Markets have relapsed since early May due to the unexpected return of policy uncertainty in most areas.
Markets have relapsed since early May due to the unexpected return of policy uncertainty in most areas. This has been particularly challenging for asset managers, leading the majority of them to move further onto the sidelines and lock year-to-date profits. In contrast, Special Situations have remained active buyers. All in all, US activists launched no less than 40 new campaigns since the start of Mr. Trump’s tweets. Details reveal interesting investing patterns.
First, they mostly targeted the more isolated mid and small caps segments. While the credit and governance quality of these companies appear weaker than in large caps, we find that the majority boast a favorable revenue and profit growth mix. Managers typically avoided riskier deep turnaround or distressed situations.
Second, managers concentrated on a selective set of industries —energy, industrials and consumer discretionary— while also focusing on companies with hard catalysts. In the energy industry, for example, the concentration of insufficiently profitable E&Ps remained dominant. One key theme in the consumer segment was the reshuffling of the media content industry, where the concentration in large caps is expected to extend to smaller players. In contrast, they were few additions in healthcare and technology, sectors which both face heavy political uncertainties.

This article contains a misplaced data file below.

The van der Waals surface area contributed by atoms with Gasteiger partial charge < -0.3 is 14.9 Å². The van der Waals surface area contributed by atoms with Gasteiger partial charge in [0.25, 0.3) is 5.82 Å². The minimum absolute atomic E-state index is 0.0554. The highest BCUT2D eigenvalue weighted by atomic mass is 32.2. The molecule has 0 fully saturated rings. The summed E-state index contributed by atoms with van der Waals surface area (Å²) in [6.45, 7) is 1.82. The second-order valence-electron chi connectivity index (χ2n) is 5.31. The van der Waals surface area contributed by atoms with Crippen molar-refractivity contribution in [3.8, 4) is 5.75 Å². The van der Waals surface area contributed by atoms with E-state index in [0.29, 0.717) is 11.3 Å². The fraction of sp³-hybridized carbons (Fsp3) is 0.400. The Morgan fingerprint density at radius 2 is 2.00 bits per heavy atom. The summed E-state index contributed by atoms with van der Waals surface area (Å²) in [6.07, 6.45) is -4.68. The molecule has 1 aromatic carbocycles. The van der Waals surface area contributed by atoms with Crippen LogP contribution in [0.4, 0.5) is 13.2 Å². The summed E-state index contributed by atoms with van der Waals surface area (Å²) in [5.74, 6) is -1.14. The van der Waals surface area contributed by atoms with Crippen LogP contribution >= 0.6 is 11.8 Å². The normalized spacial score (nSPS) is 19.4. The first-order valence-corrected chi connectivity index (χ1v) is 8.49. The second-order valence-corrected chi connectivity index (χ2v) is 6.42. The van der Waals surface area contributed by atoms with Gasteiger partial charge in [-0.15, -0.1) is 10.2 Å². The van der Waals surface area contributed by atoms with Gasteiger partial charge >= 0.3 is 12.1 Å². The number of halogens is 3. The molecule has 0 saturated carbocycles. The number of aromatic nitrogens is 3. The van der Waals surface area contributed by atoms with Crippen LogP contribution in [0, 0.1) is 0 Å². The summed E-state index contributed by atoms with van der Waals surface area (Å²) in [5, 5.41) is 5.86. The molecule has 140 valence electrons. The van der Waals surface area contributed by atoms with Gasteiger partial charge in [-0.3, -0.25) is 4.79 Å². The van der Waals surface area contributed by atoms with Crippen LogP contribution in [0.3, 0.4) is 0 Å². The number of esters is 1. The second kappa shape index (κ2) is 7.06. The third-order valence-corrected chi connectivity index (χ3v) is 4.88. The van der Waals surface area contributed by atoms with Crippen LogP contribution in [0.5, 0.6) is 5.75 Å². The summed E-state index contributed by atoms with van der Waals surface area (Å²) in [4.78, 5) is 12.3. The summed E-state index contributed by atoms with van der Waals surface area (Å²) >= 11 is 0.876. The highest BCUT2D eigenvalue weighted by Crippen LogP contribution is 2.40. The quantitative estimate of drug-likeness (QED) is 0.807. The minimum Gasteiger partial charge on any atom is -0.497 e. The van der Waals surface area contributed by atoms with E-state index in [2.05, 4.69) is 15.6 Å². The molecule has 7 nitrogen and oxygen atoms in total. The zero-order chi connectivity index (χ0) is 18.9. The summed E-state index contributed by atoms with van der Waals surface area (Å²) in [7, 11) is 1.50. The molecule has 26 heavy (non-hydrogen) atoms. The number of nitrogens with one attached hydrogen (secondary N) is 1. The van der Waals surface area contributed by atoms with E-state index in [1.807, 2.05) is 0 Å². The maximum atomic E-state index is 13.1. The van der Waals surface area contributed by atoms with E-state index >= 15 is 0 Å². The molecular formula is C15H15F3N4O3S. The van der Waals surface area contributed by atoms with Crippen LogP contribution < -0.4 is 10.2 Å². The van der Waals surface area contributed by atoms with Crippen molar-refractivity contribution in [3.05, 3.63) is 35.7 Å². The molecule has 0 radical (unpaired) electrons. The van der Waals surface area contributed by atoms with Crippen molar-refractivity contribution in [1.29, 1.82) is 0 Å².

Third, managers tended to focus on companies attractively priced relative to their large or small mainstream peers. While returns from these new positions have proved mixed so far, weak market conditions have unlocked more opportunities.
Fourth, the objective of each new campaign was increasingly related to a merger event. About half of these positions aimed at either blocking or improving the terms of a deal considered suboptimal, or accelerating a concentration move. The Anadarko deal in energy and the WellCare operation both fall into that category. Restructuring, changes to the board, or cost-cutting were secondary objectives.
Risk-off episodes usually take a toll on Special Situations performance, due to the strategy’s long structural market beta exposures (which are currently low to long-term averages). However, they historically tend to be more active in these periods as they look for appealing value opportunities. This time has been no exception.